In his own words: “I realized, when the movie came out, that I played the one really unappealing character in a huge movie full of really appealing characters. I love it. If they did a sequel, I would do it in a second. I mean, how awesome would it be to see what O’Bannion is doing now?”
Argo (Warner), the third feature from actor-turned-director Ben Affleck, was released early in October, just before the traditional roll-out of high-toned dramas and Oscar-bait showpieces gets aggressively competitive, and debuted to glowing reviews, enthusiastic audiences, and impressive box-office. Pretty good for a real-life drama about the stranger-than-fiction rescue of the six Americans who escaped capture when Iranians stormed the U.S. Embassy and took American hostages. But then it’s a savvy picture that takes a few liberties with the historical record to create a nail-biter of an escape thriller.
It was an early Oscar favorite, then lost momentum as the season rolled ahead and competition heated up. For reasons still not clear, Ben Affleck was passed over as a Best Director nominee and even though the film snagged seven Oscar nominations – an impressive count by anyone’s standards – it seemed to have lost its luster. Then it caught its second wind: a Best Director award from the DGA, Best Director and Best Picture Golden Globes, an award for the ensemble cast from the Screen Actors Guild, and BAFTA wins for Best Picture and Best Director. Now, as handicappers tip “Argo” as for the Best Picture Oscar, it arrives on disc and digital delivery less than a week before the Academy Awards.
Awards hype aside, Argo is a terrific piece of filmmaking. Not Zero Dark Thirty brilliance or Life of Pi beauty, mind you, but a solid, well-made film with personality, humor, drama, tension, and a superb sense of time and place. Affleck and screenwriter Chris Terrio establish the era and the complicated history that created the Iranian situation smartly and efficiently, and Affleck seamlessly combines actual news footage with recreations that segue into the story at hand. And while I’m not convinced that the escape-movie contrivances that drive the film’s final act necessary to communicate the stakes of this mad plan, there is something oddly appropriate in the way this meeting of Hollywood fakery and true-story spycraft plays out like a movie.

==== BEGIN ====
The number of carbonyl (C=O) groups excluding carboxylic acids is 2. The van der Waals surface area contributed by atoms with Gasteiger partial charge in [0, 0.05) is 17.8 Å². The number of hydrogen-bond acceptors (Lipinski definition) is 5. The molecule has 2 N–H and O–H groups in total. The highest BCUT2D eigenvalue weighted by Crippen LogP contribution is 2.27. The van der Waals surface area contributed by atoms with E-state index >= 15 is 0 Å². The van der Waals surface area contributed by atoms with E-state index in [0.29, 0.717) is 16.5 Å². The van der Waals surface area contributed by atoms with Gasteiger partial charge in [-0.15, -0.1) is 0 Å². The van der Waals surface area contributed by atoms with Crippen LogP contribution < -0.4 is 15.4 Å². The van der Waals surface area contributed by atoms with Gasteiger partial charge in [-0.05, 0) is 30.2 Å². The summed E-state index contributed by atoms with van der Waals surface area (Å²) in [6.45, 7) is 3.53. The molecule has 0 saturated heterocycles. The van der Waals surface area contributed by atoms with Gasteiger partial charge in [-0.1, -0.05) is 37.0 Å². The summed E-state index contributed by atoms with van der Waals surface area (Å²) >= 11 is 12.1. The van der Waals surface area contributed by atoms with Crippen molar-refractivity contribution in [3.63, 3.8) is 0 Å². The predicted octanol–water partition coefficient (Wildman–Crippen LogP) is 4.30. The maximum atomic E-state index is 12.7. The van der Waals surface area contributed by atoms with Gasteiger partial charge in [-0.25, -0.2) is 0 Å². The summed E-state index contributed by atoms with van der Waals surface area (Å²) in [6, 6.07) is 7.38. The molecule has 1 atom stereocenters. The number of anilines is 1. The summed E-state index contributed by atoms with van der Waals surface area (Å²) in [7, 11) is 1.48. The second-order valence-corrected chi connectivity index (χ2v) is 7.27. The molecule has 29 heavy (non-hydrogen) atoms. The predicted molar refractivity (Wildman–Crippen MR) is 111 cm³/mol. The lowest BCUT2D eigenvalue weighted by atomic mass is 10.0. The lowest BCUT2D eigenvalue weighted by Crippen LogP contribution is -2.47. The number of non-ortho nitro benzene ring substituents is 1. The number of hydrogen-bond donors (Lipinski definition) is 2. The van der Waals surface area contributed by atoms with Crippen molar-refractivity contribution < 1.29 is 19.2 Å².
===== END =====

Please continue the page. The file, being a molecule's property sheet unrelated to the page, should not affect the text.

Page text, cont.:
[Editor’s Note: The House Next Door is currently reissuing a series of articles developed at 24LiesASecond, a now-defunct platform for provocative criticism with an underdog bite. Author Robert Cumbow is a member of the Parallax View collective and his essays are being published simultaneously on Parallax View. The essay below was first published on 11/05/2008, under the editorial guidance of James M. Moran (editor-in-chief) and Peet Gelderblom (founding editor).]
I always believed it was the things you donâ€™t choose that make you who you are: your city, your neighborhood, your family. People here take pride in those things. –Patrick Kenzie
Gosh, what a great year 2007 was for movies. You could wipe out the Academyâ€™s five Best Picture nominees, replace them with five others, and still have an honorable rack of best-picture candidates. One of those second five could easily be Ben Affleckâ€™s directorial debut Gone Baby Goneâ€”my personal vote for best film of the year.
A well-crafted film, richly deserving of the honors it has received, No Country for Old Mennevertheless too often feels like a collection of highlights from Cormac McCarthyâ€™s novel, sometimes about one guy, sometimes about another, never matching the novelâ€™s more focused vision. There Will Be Bloodis even more all over the mapâ€”gorgeous to look at, but without the discipline of knowing where itâ€™s coming from, where itâ€™s headed, and what, if anything, those two points have to do with each other. Michael Claytonbounces between rich characterization and caricature, moral complexity and empty-headed mantras about corporations. Atonementseems to be about one thing, but only for the purpose of revealing ultimately that it is about something else altogetherâ€”not romance or betrayal but the power of art to liberate, and the impossibility of such liberation. And it takes that war-epic detour in the middle, as if to say, â€œHey, guys, this isnâ€™t a chick flick! Honest!â€ Juno is primarily about language, but uneasily so, since its characters, who are all sharply defined and mostly well-rounded, nevertheless all speak with the same voiceâ€”the impossibly quick-witted and widely experienced voice of one clever writer. And the language of the filmâ€™s characters is an end, not a means, never satisfactorily bound to the filmâ€™s moral theme about decision-making.
Gone Baby Gone is also about decision-making; but unlike the Academyâ€™s five nominees, it is a film that from the first to the last frame never forgets what itâ€™s about, and remains unrelentingly faithful to its theme throughout. Director Ben Affleck shows an unerring eye and a concentration of intent that makes this film really special.